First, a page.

Major ear surgeries are generally performed to eradicate any ear disease, create a safe ear and restore the hearing function. Examples of major ear surgeries include: otoplasty, meatoplasty, exostosis drillout, myringoplasty, atticotomy, canal wall up or canal wall down mastoidectomy, cortical mastoidectomy, modified radical mastoidectomy, tympanomastoidectomy, facial nerve decompression, ossicular chain reconstruction, ossiculoplasty, stapedotomy, petrous apicectomy, cochlear implant, etc.
Most ear surgeries (except grommet insertion) will require an overnight stay. Patients will usually have a head dressing on the first night which will be removed on the morning after surgery. Most ear surgery will result in some dizziness and muffled hearing. Most dizziness will go away in a day or two, but the muffled hearing often lasts for up to 3-4 weeks as there’s usually dissolving dressing applied on the inside of the ear drum. A small amount of blood stained discharge from the ear canal and the back of the ear and potentially some blood-stained mucous may be experienced as blood may ooze around the ear and down the eustachian tube into the nose. Numbness around the ear is expected and pain around the jaw and temple is also expected.
Usually, patients will go home on some analgesia and antibiotic ear drops. Pain is not often a major issue.
The surgeon would educate you on the specifics of each ear surgeries and their postoperative care. In general, it is safe to abide by the following basic rules:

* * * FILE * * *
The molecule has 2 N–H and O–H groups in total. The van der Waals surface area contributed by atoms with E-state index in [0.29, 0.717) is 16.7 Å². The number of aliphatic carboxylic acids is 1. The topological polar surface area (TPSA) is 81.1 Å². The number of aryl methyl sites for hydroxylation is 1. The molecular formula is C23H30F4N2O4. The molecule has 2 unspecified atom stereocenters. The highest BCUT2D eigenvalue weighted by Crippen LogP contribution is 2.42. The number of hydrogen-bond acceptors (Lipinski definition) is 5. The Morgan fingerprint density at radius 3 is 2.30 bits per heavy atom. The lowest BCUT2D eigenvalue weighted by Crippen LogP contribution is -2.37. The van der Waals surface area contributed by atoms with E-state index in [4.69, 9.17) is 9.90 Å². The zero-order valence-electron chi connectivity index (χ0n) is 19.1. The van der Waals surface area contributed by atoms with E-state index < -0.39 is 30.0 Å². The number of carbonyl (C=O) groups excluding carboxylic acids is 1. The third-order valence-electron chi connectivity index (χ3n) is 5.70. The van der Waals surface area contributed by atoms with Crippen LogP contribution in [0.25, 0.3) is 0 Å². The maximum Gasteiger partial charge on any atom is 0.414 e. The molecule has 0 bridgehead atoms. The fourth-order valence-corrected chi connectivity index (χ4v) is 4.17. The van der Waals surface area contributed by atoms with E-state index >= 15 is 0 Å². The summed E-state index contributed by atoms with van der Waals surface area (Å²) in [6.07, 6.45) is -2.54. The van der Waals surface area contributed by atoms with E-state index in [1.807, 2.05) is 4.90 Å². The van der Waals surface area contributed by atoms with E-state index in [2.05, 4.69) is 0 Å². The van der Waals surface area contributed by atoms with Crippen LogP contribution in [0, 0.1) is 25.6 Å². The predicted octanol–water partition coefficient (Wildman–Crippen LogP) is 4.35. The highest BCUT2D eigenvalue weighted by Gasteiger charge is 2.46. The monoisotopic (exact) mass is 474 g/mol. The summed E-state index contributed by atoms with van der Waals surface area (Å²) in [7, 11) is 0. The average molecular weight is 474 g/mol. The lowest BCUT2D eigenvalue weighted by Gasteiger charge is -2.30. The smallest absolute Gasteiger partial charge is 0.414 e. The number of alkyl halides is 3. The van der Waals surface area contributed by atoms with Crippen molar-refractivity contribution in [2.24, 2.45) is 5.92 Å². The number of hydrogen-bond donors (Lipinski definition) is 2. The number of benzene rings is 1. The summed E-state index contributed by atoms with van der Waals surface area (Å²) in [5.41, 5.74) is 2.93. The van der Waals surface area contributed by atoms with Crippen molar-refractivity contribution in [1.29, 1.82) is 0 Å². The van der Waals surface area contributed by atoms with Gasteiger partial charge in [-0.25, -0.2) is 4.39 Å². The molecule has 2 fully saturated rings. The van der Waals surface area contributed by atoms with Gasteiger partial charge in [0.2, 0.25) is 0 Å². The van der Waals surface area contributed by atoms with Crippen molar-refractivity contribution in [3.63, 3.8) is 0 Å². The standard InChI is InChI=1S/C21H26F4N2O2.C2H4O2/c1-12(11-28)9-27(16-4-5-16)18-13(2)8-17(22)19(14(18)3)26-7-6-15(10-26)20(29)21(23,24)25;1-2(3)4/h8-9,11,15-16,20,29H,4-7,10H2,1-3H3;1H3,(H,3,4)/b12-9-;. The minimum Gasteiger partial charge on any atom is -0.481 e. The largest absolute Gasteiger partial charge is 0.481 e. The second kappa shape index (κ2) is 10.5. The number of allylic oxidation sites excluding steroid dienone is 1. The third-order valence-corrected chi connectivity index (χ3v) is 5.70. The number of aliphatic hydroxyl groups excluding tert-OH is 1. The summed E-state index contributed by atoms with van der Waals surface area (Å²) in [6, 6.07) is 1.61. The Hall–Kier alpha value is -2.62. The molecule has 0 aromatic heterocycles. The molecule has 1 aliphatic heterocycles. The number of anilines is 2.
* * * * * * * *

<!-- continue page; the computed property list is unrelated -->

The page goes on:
Keep the ear canal dry. Wash your hair over a sink with the operated ear down so you don’t get water flowing into it. The back of the ear where there may be an incision can get wet after the first week, but the ear canal should remain as dry as possible for up to 6 weeks. Only antibiotic eardrops are acceptable in the ear canal. Usually a cotton ball in the bowl of the ear is sufficient dressing. Remove the cotton ball, apply eardrops directly onto the ear canal, wait for 5 minutes with the operated ear up, and then replace the cotton ball.
DO NOT blow your nose, strain or do any strenuous activites for the first 4 weeks after an ear surgery as these may cause air and pressure to be transmitted into the ear causing dislodgement of microscopic ear prosthesis or the ear drum graft. If you sneeze, open your mouth.
Be careful with dizziness. Avoid driving for the first 2 weeks. Do not work on heights. Dizziness may cause you to be unsafe. Some types of work are acceptable 1 week after ear surgery, but others may not be appropriate. Discuss with your surgeon specifically.
Usually an appointment will be made at 1-2 weeks after surgery and then 2-3 weekly reviews until the ear is well healed. A hearing test is done approximately 2-3 months after surgery and the patient will often require 6-12 monthly checkups. Some major ear surgeries for cholesteatoma are staged, and will require a second surgery 12 months after.
If there are any significant concerns, it is recommended that the patient be seen by a doctor either at the GP practice, the emergency department or the ENT Practice. It is often quite difficult to give a safe advice over the phone without directly examining the patient.